ABSTRACT: A patient with diabetes mellitus, who participated in a study with intravenous administration of GLP-1, was later found to have Cushing's disease (markedly elevated 24 h urinary cortisol excretion and inadequate suppression of fasting cortisol with 2 mg dexamethasone). His diabetic state disappeared (2 h plasma glucose after 75 g oral glucose 159 mg/dl=IGT) after successful pituitary surgery (normal 24 h urinary cortisol excretion and adequate cortisol suppression with 2 mg dexamethasone).
The present analysis was undertaken to compare GLP-1 actions on fasting glycemia in diabetes mellitus due to Cushing's disease with GLP-1 actions in typical type 2 diabetes.
GLP-1 (1.2 pmol/kg/min) and placebo had been infused into ten patients with diabetes mellitus over 4 h in the fasting state. The results from the patient with Cushing's disease (C) were compared to the data from the remaining nine patients with type 2 diabetes (D).
Within 4 h glucose decreased from basal (C: 12.9; D: 12.9+/-0.7 mmol/l) to normal fasting values (C: 5.0; D: 4.9+/-0.4 mmol/l). The stimulation of insulin secretion and suppression of glucagon secretion was similar in the patient with Cushing's disease compared to those with type 2 diabetes.
The insulinotropic, glucagonostatic and glucose-lowering actions of GLP-1 in a patient with diabetes mellitus due to cortisol excess were similar to actions in typical type 2 diabetes. Therefore incretin mimetics might be a novel therapeutic strategy for the treatment of glucocorticoid-induced diabetes mellitus.
Experimental and Clinical Endocrinology & Diabetes 03/2007; 115(2):146-50. · 1.69 Impact Factor
ABSTRACT: Glucagon-like peptide I(7-36) amide (GLP-1) is a physiological incretin hormone that, in slightly supraphysiological doses, stimulates insulin secretion, lowers glucagon concentrations, and thereby normalizes elevated fasting plasma glucose concentrations in type II diabetic patients. It is not known whether GLP-1 has effects also in fasting type I diabetic patients.
In 11 type I diabetic patients (HbA1c 9.1 +/- 2.1%; normal, 4.2-6.3%), fasting hyperglycemia was provoked by halving their usual evening NPH insulin dose. In random order on two occasions, 1.2 pmol . kg-1 . min-1 GLP-1 or placebo was infused intravenously in the morning (plasma glucose 13.7 +/- 0.9 mmol/l; plasma insulin 26 +/- 4 pmol/l). Glucose (glucose oxidase method), insulin, C-peptide, glucagon, GLP-1, cortisol, growth hormone (immunoassays), triglycerides, cholesterol, and nonesterified fatty acids (enzymatic tests) were measured.
Glucagon was reduced from approximately 8 to 4 pmol/l, and plasma glucose was lowered from 13.4 +/- 1.0 to 10.0 +/- 1.2 mmol/l with GLP-1 administration (plasma concentrations approximately 100 pmol, P < 0.0001), but not with placebo (14.2 +/- 0.7 to 13.2 +/- 1.0). Transiently, C-peptide was stimulated from basal 0.09 +/- 0.02 to 0.19 +/- 0.06 nmol/l by GLP-1 (P < 0.0001), but not by placebo (0.07 +/- 0.02 to 0.07 +/- 0.02). There was no significant effect on nonesterified fatty acids (P = 0.34), triglycerides (P = 0.57), cholesterol (P = 0.64), cortisol (P = 0.40), or growth hormone (P = 0.53).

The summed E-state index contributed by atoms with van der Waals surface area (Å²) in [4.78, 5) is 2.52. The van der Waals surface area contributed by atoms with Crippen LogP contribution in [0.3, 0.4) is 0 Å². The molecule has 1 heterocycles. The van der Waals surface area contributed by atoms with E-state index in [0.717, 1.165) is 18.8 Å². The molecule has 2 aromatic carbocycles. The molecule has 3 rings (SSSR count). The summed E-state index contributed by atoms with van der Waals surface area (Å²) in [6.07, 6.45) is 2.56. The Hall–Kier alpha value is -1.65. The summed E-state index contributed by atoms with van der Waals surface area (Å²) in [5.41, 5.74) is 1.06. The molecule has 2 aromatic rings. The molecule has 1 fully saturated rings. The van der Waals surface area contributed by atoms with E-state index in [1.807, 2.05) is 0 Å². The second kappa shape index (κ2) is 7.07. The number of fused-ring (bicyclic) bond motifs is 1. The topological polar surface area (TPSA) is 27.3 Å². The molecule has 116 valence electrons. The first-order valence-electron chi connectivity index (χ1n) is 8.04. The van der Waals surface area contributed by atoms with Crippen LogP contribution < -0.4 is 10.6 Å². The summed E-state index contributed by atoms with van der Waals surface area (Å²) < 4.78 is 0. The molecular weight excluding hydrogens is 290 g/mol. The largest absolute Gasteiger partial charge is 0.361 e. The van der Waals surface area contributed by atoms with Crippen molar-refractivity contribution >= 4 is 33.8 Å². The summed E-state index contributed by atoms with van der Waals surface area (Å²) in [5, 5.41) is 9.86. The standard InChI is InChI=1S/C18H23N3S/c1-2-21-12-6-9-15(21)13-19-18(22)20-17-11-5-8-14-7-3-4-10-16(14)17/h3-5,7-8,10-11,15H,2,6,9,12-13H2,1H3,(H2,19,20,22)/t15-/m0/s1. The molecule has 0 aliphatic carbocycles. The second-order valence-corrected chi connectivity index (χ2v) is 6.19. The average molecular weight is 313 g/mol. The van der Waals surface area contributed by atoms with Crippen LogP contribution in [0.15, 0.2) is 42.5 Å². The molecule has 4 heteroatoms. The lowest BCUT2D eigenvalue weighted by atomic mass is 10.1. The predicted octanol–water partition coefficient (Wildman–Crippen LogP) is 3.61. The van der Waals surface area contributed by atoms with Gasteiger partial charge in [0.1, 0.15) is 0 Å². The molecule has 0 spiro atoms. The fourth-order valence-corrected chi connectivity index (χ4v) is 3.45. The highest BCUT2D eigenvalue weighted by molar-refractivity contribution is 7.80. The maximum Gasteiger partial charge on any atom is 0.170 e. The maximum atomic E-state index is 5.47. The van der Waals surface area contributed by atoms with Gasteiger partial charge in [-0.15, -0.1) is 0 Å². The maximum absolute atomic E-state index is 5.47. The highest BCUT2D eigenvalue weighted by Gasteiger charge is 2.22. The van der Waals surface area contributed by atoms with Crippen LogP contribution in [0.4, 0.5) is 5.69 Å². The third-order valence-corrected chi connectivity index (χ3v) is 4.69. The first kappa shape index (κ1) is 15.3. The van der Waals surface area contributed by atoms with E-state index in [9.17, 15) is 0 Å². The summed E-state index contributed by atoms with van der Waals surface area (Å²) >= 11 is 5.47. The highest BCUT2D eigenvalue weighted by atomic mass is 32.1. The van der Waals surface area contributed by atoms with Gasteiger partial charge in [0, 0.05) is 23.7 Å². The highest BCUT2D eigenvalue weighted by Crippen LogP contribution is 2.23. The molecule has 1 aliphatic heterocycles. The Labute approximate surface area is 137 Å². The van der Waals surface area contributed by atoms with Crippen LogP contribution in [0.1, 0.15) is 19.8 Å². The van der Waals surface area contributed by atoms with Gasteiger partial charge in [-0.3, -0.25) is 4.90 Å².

Therefore, exogenous GLP-1 is able to lower fasting glycemia also in type I diabetic patients, mainly by reducing glucagon concentrations. However, this alone is not sufficient to normalize fasting plasma glucose concentrations, as was previously observed in type II diabetic patients, in whom insulin secretion (C-peptide response) was stimulated 20-fold.
Diabetes Care 06/1996; 19(6):580-6. · 8.09 Impact Factor
ABSTRACT: Glucagon-like peptide 1 (GLP-1) (7-36 amide) is a physiological incretin hormone that is released after nutrient intake from the lower gut and stimulates insulin secretion at elevated plasma glucose concentrations. Previous work has shown that even in Type 2 (non-insulin-dependent) diabetic patients GLP-1 (7-36 amide) retains much of its insulinotropic action. However, it is not known whether the magnitude of this response is sufficient to normalize plasma glucose in Type 2 diabetic patients with poor metabolic control. Therefore, in 10 Type 2 diabetic patients with unsatisfactory metabolic control (HbA1c 11.6 +/- 1.7%) on diet and sulphonylurea therapy (in some patients supplemented by metformin or acarbose), 1.2 pmol x kg-1 x min-1 GLP-1 (7-36 amide) or placebo was infused intravenously in the fasting state (plasma glucose 13.1 +/- 0.6 mmol/l). In all patients, insulin (by 17.4 +/- 4.7 nmol x 1-1 x min; p = 0.0157) and C-peptide (by 228.0 +/- 39.1 nmol x 1-1 x min; p = 0.0019) increased significantly over basal levels, glucagon was reduced (by -1418 +/- 308 pmol x 1-1 x min) and plasma glucose reached normal fasting concentrations (4.9 +/- 0.3 mmol/l) within 4 h of GLP-1 (7-36 amide) administration, but not with placebo. When normal fasting plasma glucose concentrations were reached insulin returned towards basal levels and plasma glucose concentrations remained stable despite the ongoing infusion of GLP-1 (7-36 amide). Therefore, exogenous GLP-1 (7-36 amide) is an effective means of normalizing fasting plasma glucose concentrations in poorly-controlled Type 2 diabetic patients.(ABSTRACT TRUNCATED AT 250 WORDS)
Diabetologia 09/1993; 36(8):741-4. · 6.81 Impact Factor